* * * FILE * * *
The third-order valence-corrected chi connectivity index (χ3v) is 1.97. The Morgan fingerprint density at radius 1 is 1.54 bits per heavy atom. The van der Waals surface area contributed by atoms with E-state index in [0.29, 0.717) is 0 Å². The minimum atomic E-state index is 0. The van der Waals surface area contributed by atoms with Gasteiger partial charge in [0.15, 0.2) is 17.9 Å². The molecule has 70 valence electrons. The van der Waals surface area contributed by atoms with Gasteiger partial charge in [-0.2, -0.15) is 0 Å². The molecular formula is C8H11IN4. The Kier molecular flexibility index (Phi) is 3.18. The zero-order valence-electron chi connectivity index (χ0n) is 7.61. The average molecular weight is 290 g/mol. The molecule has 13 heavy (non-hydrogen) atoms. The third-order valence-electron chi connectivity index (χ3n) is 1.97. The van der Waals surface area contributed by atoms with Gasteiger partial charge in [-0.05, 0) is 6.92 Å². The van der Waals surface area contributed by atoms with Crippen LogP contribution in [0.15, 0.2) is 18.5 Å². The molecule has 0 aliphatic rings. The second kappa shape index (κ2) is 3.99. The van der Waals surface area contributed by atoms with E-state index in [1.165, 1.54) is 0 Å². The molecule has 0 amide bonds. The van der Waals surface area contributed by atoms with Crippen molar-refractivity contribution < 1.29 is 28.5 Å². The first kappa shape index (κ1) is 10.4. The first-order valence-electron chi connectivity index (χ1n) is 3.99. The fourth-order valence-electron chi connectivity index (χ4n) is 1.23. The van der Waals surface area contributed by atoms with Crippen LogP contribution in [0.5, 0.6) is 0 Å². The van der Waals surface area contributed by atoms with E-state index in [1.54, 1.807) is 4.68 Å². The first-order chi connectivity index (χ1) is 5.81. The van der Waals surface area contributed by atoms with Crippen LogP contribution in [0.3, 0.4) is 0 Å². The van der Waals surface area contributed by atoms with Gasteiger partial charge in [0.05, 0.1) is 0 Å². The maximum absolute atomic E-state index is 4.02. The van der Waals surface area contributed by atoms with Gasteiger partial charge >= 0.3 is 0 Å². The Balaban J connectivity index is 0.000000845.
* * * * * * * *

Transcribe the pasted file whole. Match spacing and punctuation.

The third-order valence-corrected chi connectivity index (χ3v) is 1.97. The Morgan fingerprint density at radius 1 is 1.54 bits per heavy atom. The van der Waals surface area contributed by atoms with E-state index in [0.29, 0.717) is 0 Å². The minimum atomic E-state index is 0. The van der Waals surface area contributed by atoms with Gasteiger partial charge in [0.15, 0.2) is 17.9 Å². The molecule has 70 valence electrons. The van der Waals surface area contributed by atoms with Gasteiger partial charge in [-0.2, -0.15) is 0 Å². The molecular formula is C8H11IN4. The Kier molecular flexibility index (Phi) is 3.18. The zero-order valence-electron chi connectivity index (χ0n) is 7.61. The average molecular weight is 290 g/mol. The molecule has 13 heavy (non-hydrogen) atoms. The third-order valence-electron chi connectivity index (χ3n) is 1.97. The van der Waals surface area contributed by atoms with Gasteiger partial charge in [-0.05, 0) is 6.92 Å². The van der Waals surface area contributed by atoms with Crippen LogP contribution in [0.15, 0.2) is 18.5 Å². The molecule has 0 aliphatic rings. The second kappa shape index (κ2) is 3.99. The van der Waals surface area contributed by atoms with E-state index in [1.165, 1.54) is 0 Å². The molecule has 0 amide bonds. The van der Waals surface area contributed by atoms with Crippen molar-refractivity contribution < 1.29 is 28.5 Å². The first kappa shape index (κ1) is 10.4. The first-order valence-electron chi connectivity index (χ1n) is 3.99. The fourth-order valence-electron chi connectivity index (χ4n) is 1.23. The van der Waals surface area contributed by atoms with Crippen LogP contribution in [0.5, 0.6) is 0 Å². The van der Waals surface area contributed by atoms with E-state index in [1.54, 1.807) is 4.68 Å². The first-order chi connectivity index (χ1) is 5.81. The van der Waals surface area contributed by atoms with Crippen LogP contribution in [0.3, 0.4) is 0 Å². The van der Waals surface area contributed by atoms with Gasteiger partial charge in [0.05, 0.1) is 0 Å². The maximum absolute atomic E-state index is 4.02. The van der Waals surface area contributed by atoms with Gasteiger partial charge >= 0.3 is 0 Å². The Balaban J connectivity index is 0.000000845.